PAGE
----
Central Data Catalog

Citation Information

Type Working Paper - Economic Commission fo r Latin America and the Caribbean
Title Youth in the anglophone Caribbean: the high cost of dependent development
Author(s)
Publication (Day/Month/Year) 1986
URL http://repositorio.cepal.org/bitstream/handle/11362/35701/S8600101_en.pdf?sequence=2
Abstract
The decade of the 1960's saw the youth of the English-speaking
Caribbean embrace some of the most sweeping changes that this region
would encounter. For most of these Caribbean nation states, it marked a
historical transition from colonialism to Independence that was destined
to irrevocably change the direction of these countries and the lives of its
citizens. Youth were told they had everything to gain. In fact, in the words
of one of the most distinguished leaders of this period, Dr. Eric Williams,
international scholar and founding father of Trinidad and Tobago, the youth
carried the future in their schoolbags.
This study examines the effects of these changes on youth in the
English-speaking Caribbean in the 1980's. While it attempts to look at the
condition of today's youth in the entire English-speaking Caribbean, budget
and time constraints allow only for a general overall view of the area,
using quantitative analysis only in areas for which current data are readily
available. While there are marked similarities between developments in the
English-speaking Caribbean, each nation has experienced and continues to
experience challenges that are unique to its specific history, growth and
development. Differences, then, would prove instructive in examining
regional development trends for youth. Individual studies would present
valuable opportunities for examining, comparing and contrasting styles,
strategies, approaches, successes,, and failures, and to draw out more fully
some of the impressions expressed in this paper.
The paper begins with a brief INTRODUCTION to the cultural
arguments which form the backdrop for the concerns of youth in the Englishspeaking
Caribbean. A SOCIAL AND CULTURAL FRAMEWORK follows to briefly discuss
some of the anthropological theories which serve as a conceptual framework
for examining the conditions of youth in the contemporary Caribbean, and
to which this paper urges that considerations be given in the quest for viable
solutions.
A SOCIO-ECONOMIC OVERVIEW looks at aspects of Unemployment, Tourism,
Education, Health, Housing and Family, Young Women, and Culture, with specific
relevance to young people. Current data where available are utilized. However, - 2 -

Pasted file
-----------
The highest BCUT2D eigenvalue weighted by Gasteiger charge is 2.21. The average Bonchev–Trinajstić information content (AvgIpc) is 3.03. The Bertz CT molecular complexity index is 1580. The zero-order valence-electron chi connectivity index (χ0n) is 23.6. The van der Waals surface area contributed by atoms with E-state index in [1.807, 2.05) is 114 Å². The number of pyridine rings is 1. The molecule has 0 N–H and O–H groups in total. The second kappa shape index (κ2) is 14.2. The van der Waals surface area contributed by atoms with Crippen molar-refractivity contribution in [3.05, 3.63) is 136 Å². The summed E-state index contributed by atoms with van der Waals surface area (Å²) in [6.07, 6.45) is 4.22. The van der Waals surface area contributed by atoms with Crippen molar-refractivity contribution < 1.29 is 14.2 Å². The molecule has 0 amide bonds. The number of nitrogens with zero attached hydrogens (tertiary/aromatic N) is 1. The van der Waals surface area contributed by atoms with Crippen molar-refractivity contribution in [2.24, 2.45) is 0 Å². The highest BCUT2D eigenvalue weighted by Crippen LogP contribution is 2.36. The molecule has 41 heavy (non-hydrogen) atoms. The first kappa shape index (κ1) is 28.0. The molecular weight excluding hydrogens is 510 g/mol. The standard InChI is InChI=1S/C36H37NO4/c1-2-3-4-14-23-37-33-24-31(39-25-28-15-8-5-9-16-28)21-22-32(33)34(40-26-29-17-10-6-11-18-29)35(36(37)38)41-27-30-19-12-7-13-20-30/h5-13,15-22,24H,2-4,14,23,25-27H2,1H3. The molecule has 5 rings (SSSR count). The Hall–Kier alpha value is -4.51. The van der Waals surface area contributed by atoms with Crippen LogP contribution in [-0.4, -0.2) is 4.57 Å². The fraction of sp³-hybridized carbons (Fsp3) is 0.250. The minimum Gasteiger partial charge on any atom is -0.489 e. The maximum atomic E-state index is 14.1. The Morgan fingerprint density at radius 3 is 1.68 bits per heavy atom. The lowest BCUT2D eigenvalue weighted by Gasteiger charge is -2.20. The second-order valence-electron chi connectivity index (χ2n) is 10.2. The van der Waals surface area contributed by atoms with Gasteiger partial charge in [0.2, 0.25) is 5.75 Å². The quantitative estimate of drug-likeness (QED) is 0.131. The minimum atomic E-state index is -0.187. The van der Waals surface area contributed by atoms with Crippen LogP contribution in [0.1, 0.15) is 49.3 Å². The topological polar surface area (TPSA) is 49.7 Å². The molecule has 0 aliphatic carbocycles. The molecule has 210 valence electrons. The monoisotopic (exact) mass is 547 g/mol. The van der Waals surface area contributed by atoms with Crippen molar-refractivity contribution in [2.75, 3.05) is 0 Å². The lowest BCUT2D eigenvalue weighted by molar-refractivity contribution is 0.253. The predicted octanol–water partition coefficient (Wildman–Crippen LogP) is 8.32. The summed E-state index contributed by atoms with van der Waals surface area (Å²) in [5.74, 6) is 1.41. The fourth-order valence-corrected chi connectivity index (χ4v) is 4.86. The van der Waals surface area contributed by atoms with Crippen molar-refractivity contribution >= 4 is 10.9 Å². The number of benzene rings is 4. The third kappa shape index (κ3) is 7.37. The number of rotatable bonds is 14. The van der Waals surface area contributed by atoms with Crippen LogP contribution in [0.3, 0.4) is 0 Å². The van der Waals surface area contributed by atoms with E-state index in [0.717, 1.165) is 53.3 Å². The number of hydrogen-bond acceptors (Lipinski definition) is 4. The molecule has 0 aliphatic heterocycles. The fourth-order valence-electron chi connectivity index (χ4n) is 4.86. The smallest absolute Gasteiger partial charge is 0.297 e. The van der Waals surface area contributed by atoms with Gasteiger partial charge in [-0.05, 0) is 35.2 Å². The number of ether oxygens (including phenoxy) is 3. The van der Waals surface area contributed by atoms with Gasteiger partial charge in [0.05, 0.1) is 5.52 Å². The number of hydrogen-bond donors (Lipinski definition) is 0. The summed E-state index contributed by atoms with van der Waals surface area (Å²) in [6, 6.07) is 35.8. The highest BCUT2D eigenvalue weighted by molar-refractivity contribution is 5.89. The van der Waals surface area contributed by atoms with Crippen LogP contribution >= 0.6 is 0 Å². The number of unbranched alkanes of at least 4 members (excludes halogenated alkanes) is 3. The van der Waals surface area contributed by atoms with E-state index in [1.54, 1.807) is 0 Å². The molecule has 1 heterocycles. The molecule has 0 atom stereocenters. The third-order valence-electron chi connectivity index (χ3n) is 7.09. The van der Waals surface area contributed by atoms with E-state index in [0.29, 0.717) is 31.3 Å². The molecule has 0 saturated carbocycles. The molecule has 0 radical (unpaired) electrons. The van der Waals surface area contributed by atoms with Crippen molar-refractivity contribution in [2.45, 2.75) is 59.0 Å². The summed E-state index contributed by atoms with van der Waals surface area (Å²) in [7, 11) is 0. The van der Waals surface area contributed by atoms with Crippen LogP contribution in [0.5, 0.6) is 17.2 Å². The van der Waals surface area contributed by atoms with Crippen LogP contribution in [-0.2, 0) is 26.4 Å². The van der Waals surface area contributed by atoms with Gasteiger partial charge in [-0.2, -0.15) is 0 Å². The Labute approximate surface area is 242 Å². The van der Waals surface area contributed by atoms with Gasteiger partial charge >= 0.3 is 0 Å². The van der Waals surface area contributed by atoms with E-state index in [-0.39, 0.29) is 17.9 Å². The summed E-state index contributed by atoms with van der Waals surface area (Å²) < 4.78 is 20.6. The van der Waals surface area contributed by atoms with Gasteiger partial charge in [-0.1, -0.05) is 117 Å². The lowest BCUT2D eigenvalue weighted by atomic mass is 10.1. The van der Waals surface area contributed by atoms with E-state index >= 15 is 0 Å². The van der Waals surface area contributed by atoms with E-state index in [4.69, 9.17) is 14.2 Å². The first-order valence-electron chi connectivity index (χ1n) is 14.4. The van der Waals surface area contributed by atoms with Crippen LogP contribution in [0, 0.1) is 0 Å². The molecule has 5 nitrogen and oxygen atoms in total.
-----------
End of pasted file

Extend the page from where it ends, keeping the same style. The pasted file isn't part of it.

the difficulty in obtaining recent statistics, and the brief time period allotted
for the research and writing of the study have been major limiting factors
in gathering appropriate data for all the areas. Still, there was a strong
feeling that studies of this kind tend to rely more heavily on statistics
than on direct in-put from those being studied. In an attempt to remedy
this, a brief questionnaire survey was conducted in early April on a small
number of young people in Trinidad and Tobago. The section titled Research
Findings contains results of this survey, as well as general assessment
information gleaned from interviews with medical practitioners, psychologists,
educators, community workers, drug rehabilitators, leaders of youth leagues,
social workers, religious leaders, and others deeply concerned, committed
and involved with youth in Trinidad and Tobago and in the Caribbean. In
addition, participant-observation has been studiously applied from January
1985, when this researcher served as a consultant on a youth-focussed project
for Trinidad and Tobago's Ministry of Community Development and Local Government.
Positions advanced in this paper are weighted heavily on data collected
during this period. The section titled Summary and Recommendations recapitulates
the major issues discussed and offers some suggestions. A Bibliography is
provided at the end of the paper.
The findings of this paper make a strong case for a comprehensive
study of youth in each of the English-speaking Caribbean countries, before an
in-depth study of the entire region could be effected. Thus, this study is
intended only as a preliminary study of the English-speaking Caribbean. If
its only function is to signal the level of frustration, disenchantment and
disorientation of Caribbean youth, to flag the urgent neesd to examine the
specific problems and needs of youth of these nation states, while exploring
possibilities of a regional approach to finding and applying corrective measures,
and to activate more relevant youth-focussed programmes, then this study would
have accomplished its purpose.

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